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Checking for Pests before Giving to your Sweetie

Jim Anderson
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MIAMI - FEBRUARY 03:  A U.S. Customs and Border Protection agriculture specialists inspects flowers for any foreign pests or diseases at the Miami International Airport February 3, 2011 in Miami, Florida. As Valentine's Day approaches, 272 million cut flower stems pass through the airport, which handles about 85 percent of fresh flowers imported into the United States. Most of the flowers come from South American growers.  (Photo by Joe Raedle/Getty Images)

MIAMI – FEBRUARY 03: A U.S. Customs and Border Protection agriculture specialists inspects flowers for any foreign pests or diseases at the Miami International Airport February 3, 2011 in Miami, Florida. As Valentine’s Day approaches, 272 million cut flower stems pass through the airport, which handles about 85 percent of fresh flowers imported into the United States. Most of the flowers come from South American growers. (Photo by Joe Raedle/Getty Images)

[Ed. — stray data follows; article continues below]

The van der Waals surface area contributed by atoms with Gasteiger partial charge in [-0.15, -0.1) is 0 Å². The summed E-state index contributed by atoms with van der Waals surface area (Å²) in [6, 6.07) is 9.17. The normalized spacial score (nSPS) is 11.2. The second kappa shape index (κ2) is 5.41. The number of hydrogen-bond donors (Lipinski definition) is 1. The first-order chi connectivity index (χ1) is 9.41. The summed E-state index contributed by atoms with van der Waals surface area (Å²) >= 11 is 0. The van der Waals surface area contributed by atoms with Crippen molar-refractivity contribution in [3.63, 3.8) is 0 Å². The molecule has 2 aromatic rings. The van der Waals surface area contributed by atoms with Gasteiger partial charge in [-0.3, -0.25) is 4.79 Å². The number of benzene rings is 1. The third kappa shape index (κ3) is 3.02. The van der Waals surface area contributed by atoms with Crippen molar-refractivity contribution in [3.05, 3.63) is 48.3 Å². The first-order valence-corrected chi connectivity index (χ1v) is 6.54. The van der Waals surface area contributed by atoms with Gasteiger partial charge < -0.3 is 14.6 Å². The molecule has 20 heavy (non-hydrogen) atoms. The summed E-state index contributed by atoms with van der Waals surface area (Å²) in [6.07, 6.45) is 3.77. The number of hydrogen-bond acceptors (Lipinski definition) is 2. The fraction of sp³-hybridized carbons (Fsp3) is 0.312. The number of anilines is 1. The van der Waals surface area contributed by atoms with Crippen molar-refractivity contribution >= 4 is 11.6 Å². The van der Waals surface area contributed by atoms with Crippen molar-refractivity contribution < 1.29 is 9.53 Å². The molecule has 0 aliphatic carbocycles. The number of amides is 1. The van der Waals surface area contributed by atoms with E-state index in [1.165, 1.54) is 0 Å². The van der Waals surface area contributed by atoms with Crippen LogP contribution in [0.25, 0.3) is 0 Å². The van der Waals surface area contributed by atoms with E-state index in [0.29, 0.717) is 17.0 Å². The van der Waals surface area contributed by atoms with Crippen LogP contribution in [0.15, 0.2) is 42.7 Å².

CBS St. Louis (con't)

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CHICAGO, Ill. (IRN) — The flowers that are being bought for Valentine’s Day are checked first for agricultural pests.

The bulk of the flowers are imported, mostly from Colombia and Ecuador. Inspections are taking place at O’Hare Airport, says Brian Bell of U.S. Customs and Border Protection.

“All of the inspections do take place after the flowers are off loaded from the airplane,” he said. “They’re presented to us for inspection, the agricultural specialists will look for anything that’s out of the ordinary, and if they should find anything that is potentially a problem, they’ll go ahead and deny the entry into the U.S. of the shipment.”

If a shipment is denied, the importer can fumigate it and ask for re-inspection; if that doesn’t work, the material must be returned to its country of origin or destroyed. The top flower imports around Valentine’s Day are tulips, roses, daffodils and orchids. The leading pests on flower imports are moths, white flies and little green bugs called thrips.

The O’Hare entry point is within the top three locations for pest interceptions in the country. Bell says staffing of agricultural inspectors there is beefed up at this time of year in anticipation of the volume of flower shipments.

Copyright Illinois Radio Network

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